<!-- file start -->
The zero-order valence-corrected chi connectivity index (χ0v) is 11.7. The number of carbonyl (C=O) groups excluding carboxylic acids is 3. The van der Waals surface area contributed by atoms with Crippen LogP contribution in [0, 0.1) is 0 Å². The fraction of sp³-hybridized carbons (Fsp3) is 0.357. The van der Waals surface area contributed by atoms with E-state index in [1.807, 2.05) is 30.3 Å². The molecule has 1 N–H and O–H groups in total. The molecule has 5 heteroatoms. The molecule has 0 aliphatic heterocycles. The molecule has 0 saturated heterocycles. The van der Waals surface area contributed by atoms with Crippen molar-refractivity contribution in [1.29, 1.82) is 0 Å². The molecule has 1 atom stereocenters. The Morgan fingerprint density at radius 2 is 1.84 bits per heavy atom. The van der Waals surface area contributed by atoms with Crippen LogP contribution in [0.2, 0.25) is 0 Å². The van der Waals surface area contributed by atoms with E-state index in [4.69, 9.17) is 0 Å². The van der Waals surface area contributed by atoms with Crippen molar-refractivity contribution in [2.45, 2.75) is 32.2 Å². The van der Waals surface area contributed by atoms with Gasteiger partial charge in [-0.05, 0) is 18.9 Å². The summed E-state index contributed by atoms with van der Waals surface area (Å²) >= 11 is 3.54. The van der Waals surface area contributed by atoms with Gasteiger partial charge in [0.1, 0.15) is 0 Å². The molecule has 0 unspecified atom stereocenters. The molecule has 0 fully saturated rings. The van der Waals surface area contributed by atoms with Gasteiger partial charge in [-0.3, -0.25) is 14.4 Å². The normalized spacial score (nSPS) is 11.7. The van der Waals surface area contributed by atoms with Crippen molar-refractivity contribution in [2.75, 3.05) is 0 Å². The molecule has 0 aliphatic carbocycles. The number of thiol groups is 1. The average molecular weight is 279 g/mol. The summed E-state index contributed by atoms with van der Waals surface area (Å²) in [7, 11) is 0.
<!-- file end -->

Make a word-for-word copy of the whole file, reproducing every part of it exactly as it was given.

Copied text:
The zero-order valence-corrected chi connectivity index (χ0v) is 11.7. The number of carbonyl (C=O) groups excluding carboxylic acids is 3. The van der Waals surface area contributed by atoms with Crippen LogP contribution in [0, 0.1) is 0 Å². The fraction of sp³-hybridized carbons (Fsp3) is 0.357. The van der Waals surface area contributed by atoms with E-state index in [1.807, 2.05) is 30.3 Å². The molecule has 1 N–H and O–H groups in total. The molecule has 5 heteroatoms. The molecule has 0 aliphatic heterocycles. The molecule has 0 saturated heterocycles. The van der Waals surface area contributed by atoms with Crippen molar-refractivity contribution in [1.29, 1.82) is 0 Å². The molecule has 1 atom stereocenters. The Morgan fingerprint density at radius 2 is 1.84 bits per heavy atom. The van der Waals surface area contributed by atoms with Crippen LogP contribution in [0.2, 0.25) is 0 Å². The van der Waals surface area contributed by atoms with E-state index in [4.69, 9.17) is 0 Å². The van der Waals surface area contributed by atoms with Crippen molar-refractivity contribution in [2.45, 2.75) is 32.2 Å². The van der Waals surface area contributed by atoms with Gasteiger partial charge in [-0.05, 0) is 18.9 Å². The summed E-state index contributed by atoms with van der Waals surface area (Å²) >= 11 is 3.54. The van der Waals surface area contributed by atoms with Gasteiger partial charge in [0.1, 0.15) is 0 Å². The molecule has 0 unspecified atom stereocenters. The molecule has 0 fully saturated rings. The van der Waals surface area contributed by atoms with Gasteiger partial charge in [-0.3, -0.25) is 14.4 Å². The normalized spacial score (nSPS) is 11.7. The van der Waals surface area contributed by atoms with Crippen molar-refractivity contribution in [2.75, 3.05) is 0 Å². The molecule has 0 aliphatic carbocycles. The number of thiol groups is 1. The average molecular weight is 279 g/mol. The summed E-state index contributed by atoms with van der Waals surface area (Å²) in [7, 11) is 0.